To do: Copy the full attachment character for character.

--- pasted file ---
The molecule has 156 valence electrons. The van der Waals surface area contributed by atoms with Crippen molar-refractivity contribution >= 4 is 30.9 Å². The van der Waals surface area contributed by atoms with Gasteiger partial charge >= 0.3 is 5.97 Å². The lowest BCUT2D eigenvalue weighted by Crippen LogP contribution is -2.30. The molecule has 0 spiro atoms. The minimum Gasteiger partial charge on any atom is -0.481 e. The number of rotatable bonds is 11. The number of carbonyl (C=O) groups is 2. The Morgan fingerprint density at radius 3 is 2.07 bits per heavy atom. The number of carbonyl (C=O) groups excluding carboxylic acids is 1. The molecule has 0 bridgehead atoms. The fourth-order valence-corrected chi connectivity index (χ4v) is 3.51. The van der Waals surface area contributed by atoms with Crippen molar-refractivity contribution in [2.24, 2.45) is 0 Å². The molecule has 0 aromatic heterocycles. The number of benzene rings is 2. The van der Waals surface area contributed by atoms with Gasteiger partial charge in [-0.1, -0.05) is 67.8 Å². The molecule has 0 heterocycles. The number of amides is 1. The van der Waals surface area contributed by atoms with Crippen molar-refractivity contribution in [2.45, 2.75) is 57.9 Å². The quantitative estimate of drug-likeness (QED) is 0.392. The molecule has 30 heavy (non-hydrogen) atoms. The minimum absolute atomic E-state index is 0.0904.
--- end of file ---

The molecule has 156 valence electrons. The van der Waals surface area contributed by atoms with Crippen molar-refractivity contribution >= 4 is 30.9 Å². The van der Waals surface area contributed by atoms with Gasteiger partial charge >= 0.3 is 5.97 Å². The lowest BCUT2D eigenvalue weighted by Crippen LogP contribution is -2.30. The molecule has 0 spiro atoms. The minimum Gasteiger partial charge on any atom is -0.481 e. The number of rotatable bonds is 11. The number of carbonyl (C=O) groups is 2. The Morgan fingerprint density at radius 3 is 2.07 bits per heavy atom. The number of carbonyl (C=O) groups excluding carboxylic acids is 1. The molecule has 0 bridgehead atoms. The fourth-order valence-corrected chi connectivity index (χ4v) is 3.51. The van der Waals surface area contributed by atoms with Crippen molar-refractivity contribution in [2.24, 2.45) is 0 Å². The molecule has 0 aromatic heterocycles. The number of benzene rings is 2. The van der Waals surface area contributed by atoms with Gasteiger partial charge in [-0.1, -0.05) is 67.8 Å². The molecule has 0 heterocycles. The number of amides is 1. The van der Waals surface area contributed by atoms with Crippen molar-refractivity contribution in [2.45, 2.75) is 57.9 Å². The quantitative estimate of drug-likeness (QED) is 0.392. The molecule has 30 heavy (non-hydrogen) atoms. The minimum absolute atomic E-state index is 0.0904.